Business News of 2014-07-17

Gov’t to use share of MCA to procure thermal plants

Minister of Energy and Petroleum, Emmanuel Armah Kofi Buah, has revealed that government would use its share of their Millennium Challenge Account (MCA) to procure thermal plants to boost the nation’s energy generation.

“The reason why we are focusing the MCA funding on the energy sector is that we know that and we have talked about it that we have to focus on bringing more thermal generation to ensure that we have insurance against a possible shortfall in supply from Akosombo,” he noted.

The MCA is a bilateral US development assistance program announced by President Bush in March 2002. The objective of the MCA is to help support economic growth and poverty reduction in the poorest countries in the world.

The Compact was signed on August 1, 2006 at an impressive ceremony at the State Department in Washington, DC and was worth $547,009,000 million dollars. This fund, helped in improving agriculture and the construction of feeder and trunk roads across the country. The country is expected to start accessing the second phase of the fund which is around $565 million dollars around January, 2015.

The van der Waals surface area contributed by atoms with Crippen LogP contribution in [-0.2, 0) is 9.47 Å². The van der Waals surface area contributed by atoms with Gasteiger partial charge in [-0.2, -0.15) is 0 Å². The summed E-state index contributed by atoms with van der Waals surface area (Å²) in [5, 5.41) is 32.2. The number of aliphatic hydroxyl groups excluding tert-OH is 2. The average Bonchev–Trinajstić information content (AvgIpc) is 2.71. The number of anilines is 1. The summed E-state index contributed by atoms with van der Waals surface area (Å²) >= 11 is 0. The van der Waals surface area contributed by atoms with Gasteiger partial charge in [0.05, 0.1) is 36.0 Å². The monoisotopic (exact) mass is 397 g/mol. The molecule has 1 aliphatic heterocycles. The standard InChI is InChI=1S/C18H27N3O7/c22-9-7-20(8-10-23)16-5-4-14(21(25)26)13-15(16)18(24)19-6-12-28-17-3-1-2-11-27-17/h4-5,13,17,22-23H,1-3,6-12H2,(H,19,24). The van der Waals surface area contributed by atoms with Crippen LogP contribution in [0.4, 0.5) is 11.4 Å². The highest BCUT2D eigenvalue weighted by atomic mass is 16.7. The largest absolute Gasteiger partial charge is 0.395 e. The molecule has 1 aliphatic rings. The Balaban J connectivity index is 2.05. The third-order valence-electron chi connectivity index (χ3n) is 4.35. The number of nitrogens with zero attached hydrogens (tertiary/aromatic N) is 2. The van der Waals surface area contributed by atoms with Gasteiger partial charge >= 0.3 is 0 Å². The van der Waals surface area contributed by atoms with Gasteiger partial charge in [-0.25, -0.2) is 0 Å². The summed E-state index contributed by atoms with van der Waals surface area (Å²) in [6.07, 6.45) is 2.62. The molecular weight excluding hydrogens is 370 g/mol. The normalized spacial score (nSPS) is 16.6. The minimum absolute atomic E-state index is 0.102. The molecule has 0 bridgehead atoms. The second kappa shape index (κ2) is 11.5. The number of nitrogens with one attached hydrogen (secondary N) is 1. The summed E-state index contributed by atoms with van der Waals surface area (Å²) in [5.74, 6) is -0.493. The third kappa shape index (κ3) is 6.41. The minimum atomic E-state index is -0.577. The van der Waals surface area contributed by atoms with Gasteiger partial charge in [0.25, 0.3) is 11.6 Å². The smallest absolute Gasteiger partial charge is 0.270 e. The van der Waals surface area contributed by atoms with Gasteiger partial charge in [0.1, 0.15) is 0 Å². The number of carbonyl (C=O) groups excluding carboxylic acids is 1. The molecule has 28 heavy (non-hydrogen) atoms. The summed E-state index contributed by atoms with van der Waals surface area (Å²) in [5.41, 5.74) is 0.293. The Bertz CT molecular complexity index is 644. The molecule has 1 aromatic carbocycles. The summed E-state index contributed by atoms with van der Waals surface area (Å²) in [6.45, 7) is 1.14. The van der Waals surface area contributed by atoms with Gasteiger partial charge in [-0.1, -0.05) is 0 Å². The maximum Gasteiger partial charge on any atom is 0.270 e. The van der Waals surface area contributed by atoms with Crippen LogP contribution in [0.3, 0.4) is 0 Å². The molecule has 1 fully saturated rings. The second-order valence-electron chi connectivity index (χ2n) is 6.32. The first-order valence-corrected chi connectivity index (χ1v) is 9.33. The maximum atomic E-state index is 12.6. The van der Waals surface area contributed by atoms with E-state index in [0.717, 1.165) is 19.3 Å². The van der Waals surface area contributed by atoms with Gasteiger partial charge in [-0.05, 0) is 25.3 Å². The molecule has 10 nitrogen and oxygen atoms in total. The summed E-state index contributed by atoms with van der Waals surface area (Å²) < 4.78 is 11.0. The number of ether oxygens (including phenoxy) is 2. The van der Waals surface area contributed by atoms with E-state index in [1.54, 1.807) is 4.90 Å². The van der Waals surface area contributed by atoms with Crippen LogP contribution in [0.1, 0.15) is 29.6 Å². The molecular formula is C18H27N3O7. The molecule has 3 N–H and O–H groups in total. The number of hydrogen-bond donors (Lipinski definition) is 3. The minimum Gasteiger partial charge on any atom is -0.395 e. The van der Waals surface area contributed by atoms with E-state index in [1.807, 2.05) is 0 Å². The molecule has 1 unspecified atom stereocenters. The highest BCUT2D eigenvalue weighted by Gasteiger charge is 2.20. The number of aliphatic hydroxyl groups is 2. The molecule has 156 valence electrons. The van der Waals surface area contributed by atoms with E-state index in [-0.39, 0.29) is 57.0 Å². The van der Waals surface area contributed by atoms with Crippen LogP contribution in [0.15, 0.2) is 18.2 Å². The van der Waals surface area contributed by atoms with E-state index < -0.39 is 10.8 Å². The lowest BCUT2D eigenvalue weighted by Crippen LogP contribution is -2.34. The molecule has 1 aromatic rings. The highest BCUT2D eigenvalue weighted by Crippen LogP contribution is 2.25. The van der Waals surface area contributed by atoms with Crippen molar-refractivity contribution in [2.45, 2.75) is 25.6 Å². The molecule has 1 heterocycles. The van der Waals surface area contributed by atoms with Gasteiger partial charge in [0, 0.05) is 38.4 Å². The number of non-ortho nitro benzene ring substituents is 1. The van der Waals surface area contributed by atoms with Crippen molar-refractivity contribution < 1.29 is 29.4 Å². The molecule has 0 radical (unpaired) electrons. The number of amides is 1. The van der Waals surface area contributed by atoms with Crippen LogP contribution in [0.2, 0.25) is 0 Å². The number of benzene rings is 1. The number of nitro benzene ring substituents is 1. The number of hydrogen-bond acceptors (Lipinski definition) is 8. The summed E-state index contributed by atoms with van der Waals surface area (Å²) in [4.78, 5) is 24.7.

Currently, the backbone of energy generation relies on the generation of hydro power from Akosombo, Bui and thermal generation from the Aboadze thermal station. Due to inadequate water to sustain adequate hydro generation and shortage of crude oil and gas from suppliers, the nation was plunged into incessant power crisis.

This problem, ushered in the load-shedding program which in effect shut down several businesses prematurely. During last year, President John Mahama vowed to curb the crisis before the end of that year but the issue proved elusive as it still persists.

Despite the energy crisis, the Minister was optimistic that upon the procurement of the thermal plants and with assistance from the hydro generation, the nation’s erratic energy crisis will be resolved. “I think that we are monitoring because if u see the rains this year we are on a path where we will probably get out of it,” he believed.

A $220 million Kpone thermal plant which is expected to add 220 mega watts of power to the national grid is expected to be completed by the end of this year.

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